Writing at Politico, Keach Hagey tries to sum up one possible lesson of Dave Weigel's recent firing from the Washington Post
. Hagey’s argument is that, in the new media environment, public disgrace may actually be good for your career. To bolster her point she offers several examples
Or how about Christopher Buckley? ... Buckley wrote a column for National Review until he wrote a piece for the Daily Beast titled, “Sorry, Dad, I’m Voting For Obama.” Soon after the piece was published National Review received a flurry of criticism and Buckley was forced out as damage control. Buckley continued writing books and at the Daily Beast, his credentials, with liberals at least, greatly enhanced.
David Frum provides one of the most recent examples...During the healthcare reform debates, he wrote a post called “Waterloo” in which he criticized the Republican Party’s obstruction of passing a healthcare bill. The post garnered a lot of criticism from the right and soon after “Waterloo,” AEI fired Frum. Since then, FrumForum’s traffic has continued to grow and the site has increasingly become one of the primary destinations for conservative news and analysis.
[caption id="attachment_92866" align="aligncenter" width="371" caption="David Frum"]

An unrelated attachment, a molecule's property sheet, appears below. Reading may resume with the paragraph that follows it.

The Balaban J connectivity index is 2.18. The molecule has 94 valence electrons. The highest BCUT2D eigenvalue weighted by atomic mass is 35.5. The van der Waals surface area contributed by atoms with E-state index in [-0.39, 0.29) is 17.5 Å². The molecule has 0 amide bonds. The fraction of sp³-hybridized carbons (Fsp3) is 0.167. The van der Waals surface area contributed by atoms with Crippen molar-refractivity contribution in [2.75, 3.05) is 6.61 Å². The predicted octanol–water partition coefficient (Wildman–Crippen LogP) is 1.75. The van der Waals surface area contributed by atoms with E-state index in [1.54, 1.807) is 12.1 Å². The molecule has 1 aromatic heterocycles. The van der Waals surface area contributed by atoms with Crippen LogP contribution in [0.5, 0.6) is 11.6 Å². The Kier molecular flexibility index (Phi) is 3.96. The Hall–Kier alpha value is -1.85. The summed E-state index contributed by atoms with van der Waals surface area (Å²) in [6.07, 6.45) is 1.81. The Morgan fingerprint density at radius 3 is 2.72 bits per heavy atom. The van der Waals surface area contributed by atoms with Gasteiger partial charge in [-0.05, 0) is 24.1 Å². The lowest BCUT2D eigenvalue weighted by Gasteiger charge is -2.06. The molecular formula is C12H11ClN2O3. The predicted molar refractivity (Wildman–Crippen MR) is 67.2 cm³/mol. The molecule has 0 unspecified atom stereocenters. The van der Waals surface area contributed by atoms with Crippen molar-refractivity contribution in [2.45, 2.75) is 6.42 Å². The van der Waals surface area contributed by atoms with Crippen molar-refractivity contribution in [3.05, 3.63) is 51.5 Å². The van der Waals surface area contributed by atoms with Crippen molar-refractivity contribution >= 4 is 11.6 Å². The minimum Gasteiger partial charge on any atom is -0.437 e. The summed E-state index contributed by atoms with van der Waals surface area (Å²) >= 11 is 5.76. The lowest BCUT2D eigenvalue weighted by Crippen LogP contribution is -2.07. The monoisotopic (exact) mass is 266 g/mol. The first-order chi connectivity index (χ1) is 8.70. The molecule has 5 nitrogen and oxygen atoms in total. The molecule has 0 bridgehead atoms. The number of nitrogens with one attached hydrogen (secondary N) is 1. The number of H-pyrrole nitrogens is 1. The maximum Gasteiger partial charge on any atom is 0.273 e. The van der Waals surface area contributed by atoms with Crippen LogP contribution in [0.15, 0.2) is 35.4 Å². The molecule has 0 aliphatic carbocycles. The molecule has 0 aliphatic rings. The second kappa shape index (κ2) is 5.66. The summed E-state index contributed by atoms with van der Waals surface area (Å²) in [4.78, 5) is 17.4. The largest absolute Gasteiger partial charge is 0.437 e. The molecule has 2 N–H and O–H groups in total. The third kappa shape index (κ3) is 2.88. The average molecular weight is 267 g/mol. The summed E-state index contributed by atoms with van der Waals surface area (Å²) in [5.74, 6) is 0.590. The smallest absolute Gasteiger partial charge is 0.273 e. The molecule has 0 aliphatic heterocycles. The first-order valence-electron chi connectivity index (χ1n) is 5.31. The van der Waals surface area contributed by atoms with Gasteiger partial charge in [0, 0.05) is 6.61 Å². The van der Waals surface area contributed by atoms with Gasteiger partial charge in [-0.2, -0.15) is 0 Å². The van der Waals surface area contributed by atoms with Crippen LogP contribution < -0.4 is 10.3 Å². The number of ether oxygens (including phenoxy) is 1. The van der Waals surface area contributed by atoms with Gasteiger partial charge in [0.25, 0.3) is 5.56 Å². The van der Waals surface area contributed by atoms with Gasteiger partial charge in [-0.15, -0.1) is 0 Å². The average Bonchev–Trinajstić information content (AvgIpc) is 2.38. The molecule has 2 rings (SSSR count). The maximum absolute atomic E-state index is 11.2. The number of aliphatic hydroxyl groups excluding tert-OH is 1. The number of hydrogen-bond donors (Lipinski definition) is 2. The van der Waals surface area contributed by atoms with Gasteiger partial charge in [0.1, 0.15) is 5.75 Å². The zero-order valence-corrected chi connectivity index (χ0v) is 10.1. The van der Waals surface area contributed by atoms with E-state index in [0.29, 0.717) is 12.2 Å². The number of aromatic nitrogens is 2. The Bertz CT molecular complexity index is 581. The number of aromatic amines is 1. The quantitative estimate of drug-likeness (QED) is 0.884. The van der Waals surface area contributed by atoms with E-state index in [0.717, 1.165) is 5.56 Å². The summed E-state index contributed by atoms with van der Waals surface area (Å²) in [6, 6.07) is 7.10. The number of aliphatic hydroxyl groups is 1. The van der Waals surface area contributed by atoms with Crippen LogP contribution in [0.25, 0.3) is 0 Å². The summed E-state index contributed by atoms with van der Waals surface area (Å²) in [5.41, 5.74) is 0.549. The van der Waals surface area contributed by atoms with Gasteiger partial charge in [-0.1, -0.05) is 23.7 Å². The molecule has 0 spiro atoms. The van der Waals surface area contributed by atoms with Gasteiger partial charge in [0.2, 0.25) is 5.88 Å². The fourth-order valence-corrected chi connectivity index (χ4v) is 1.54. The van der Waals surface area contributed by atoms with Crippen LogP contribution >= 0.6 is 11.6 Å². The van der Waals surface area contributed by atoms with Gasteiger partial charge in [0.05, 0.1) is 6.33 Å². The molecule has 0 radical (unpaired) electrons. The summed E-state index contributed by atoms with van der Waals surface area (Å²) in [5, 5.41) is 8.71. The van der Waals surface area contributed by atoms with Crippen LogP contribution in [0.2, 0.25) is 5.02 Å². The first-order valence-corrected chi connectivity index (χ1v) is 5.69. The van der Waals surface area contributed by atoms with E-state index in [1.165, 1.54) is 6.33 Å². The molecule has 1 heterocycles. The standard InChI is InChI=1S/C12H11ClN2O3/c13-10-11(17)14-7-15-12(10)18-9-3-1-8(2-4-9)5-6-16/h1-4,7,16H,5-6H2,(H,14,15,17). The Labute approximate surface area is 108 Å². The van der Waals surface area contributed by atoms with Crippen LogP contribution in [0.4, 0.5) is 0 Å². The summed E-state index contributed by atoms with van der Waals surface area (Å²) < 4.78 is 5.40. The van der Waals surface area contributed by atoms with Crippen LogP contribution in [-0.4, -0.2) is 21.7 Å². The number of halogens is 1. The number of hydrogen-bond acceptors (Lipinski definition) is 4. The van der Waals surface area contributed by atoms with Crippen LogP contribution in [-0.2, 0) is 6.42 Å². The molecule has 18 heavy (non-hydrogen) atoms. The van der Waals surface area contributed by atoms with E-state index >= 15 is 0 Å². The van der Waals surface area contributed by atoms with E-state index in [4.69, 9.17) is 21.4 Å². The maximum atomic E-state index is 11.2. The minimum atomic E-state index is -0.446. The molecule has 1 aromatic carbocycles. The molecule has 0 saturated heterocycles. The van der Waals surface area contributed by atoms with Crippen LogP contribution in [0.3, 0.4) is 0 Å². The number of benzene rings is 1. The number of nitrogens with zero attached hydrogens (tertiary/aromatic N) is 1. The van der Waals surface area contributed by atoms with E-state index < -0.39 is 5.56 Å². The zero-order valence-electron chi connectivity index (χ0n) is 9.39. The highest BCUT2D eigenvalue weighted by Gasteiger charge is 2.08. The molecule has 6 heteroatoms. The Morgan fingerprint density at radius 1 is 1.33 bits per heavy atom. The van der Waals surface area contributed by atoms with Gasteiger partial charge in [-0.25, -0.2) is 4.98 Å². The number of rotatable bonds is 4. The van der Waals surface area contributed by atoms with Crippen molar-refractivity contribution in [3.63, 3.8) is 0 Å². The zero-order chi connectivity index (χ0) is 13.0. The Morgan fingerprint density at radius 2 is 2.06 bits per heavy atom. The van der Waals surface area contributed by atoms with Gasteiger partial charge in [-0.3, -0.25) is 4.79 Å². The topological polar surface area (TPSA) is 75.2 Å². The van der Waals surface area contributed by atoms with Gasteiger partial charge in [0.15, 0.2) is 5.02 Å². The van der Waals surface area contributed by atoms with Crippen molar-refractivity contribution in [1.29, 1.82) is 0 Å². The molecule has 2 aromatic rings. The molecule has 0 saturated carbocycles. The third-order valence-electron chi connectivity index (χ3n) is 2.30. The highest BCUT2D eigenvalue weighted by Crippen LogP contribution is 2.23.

What do all these individuals have in common with one another and with Dave Weigel? They all moved very publicly to the left.
Buckley announced he would vote for Obama. Frum has made a career out of beating up Sarah Palin and other conservatives liberals love to hate. Weigel covered the conservative beat for the Post, where he--wait for it--beat up on Sarah Palin, Tea Partiers and other conservatives liberals love to hate. We could add Joe Scarborough, David Brooks, Andrew Sullivan and many others to the list of conservative successes in establishment media.
The lesson here isn't that public humiliation is good for your career, it's that if you want to move up in media, you have to move left
. That's why Hagey's piece doesn't include any comparable example of someone moving publicly to the right and improving his or her career prospects. It doesn't happen.
There are numerous talented conservative writers and bloggers who might have been offered high-profile positions at established outlets long ago if they'd only been liberals. Ed Morrissey and the guys at Powerline come to mind. Meanwhile, liberal bloggers like Ezra Klein and Ana Marie Cox generate a bit of buzz and suddenly they're writing for the Post
magazine. The differential treatment is real but it has nothing to do with getting canned.
The Politico piece mentions in passing that Dave Weigel will be guest blogging for Andrew Sullivan at the Atlantic
next week. What a perfect example. If you're a liberal, it just takes talent to get ahead in media. If you're conservative, you'll need talent plus a willingness to agree with liberals about the conservative bogeyman of the week. Somehow that doesn’t seem right.